A locked garden is my companion, my bride.
A locked well; a sealed spring.
A locked garden is my companion, my bride.
A locked well; a sealed spring.

Verse 1:
Your branches are a grove of pomegranates
heavy with delightful fruit.
Your branches are a grove of pomegranates
henna and spikenard

Chorus:
A locked garden is my companion, my bride.
A locked well; a sealed spring.
A locked garden is my companion, my bride.
A locked well; a sealed spring.

Verse 2:
Spikenard and saffron, cane and cinnamon,
with all the trees of frankenscence.
myrrh and aloes
with all the finest of the perfume spices.

Chorus:
A locked garden is my companion, my bride.
A locked well; a sealed spring.
A locked garden is my companion, my bride.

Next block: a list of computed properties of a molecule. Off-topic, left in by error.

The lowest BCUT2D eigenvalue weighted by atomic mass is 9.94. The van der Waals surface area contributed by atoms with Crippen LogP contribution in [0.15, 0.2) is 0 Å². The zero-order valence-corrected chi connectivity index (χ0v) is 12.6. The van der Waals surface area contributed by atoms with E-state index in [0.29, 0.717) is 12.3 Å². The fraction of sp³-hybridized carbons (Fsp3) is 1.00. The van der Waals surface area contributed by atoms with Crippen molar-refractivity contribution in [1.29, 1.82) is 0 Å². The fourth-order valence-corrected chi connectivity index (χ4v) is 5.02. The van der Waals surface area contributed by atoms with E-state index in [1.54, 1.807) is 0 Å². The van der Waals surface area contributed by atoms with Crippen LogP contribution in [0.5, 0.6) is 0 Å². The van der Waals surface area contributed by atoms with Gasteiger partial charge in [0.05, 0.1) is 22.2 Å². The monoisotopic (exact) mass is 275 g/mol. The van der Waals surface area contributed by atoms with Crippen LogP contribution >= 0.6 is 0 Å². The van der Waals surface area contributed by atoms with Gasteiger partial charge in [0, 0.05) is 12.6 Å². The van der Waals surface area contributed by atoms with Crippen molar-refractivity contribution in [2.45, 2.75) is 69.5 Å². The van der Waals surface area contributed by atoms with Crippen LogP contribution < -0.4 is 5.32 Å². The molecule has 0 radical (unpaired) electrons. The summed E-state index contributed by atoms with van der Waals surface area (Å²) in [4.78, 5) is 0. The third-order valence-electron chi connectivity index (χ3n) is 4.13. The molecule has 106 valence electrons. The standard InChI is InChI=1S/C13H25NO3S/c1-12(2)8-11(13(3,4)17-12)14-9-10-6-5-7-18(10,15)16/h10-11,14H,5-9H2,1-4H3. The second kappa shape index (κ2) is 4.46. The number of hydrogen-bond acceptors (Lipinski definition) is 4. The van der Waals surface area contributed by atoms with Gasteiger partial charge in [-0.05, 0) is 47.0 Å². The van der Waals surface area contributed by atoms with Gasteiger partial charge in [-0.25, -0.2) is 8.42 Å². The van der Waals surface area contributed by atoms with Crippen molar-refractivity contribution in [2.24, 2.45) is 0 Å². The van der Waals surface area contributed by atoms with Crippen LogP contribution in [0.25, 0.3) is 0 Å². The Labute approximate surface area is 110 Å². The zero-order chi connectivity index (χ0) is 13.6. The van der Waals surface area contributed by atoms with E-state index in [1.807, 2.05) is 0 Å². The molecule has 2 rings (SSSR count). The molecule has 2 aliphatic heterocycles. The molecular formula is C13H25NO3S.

A locked well; a sealed spring.

Verse 3:
A fountain of the gardens
a well of living waters
living waters that run down
from Lebanon.

Chorus:
A locked garden is my companion, my bride.
A locked well; a sealed spring.
A locked garden is my companion, my bride.
A locked well; a sealed spring.

Female counterpoint:
Awake north wind
and come south wind.
Blow through my garden
and let flow its perfumes.
Let my beloved come into his garden
and eat of the fruit of his delights.
Let my beloved come into his garden
and eat of the fruit of his delights.

[this is where the drums take over and various instrumental solos]

Chorus 2 (female lead):
Awake north wind
and come south wind.
Blow through my garden
and let flow its perfumes.
Let my beloved come into his garden
and eat of the fruit of his delights.
Let my beloved come into his garden
and eat of the fruit of his delights.

Male counterpoint:
I have come into my garden
my companion, my bride.
I have gathered my myrrh
with my perfume spices
I have eaten my honey with my comb
I have drunk my wine with my milk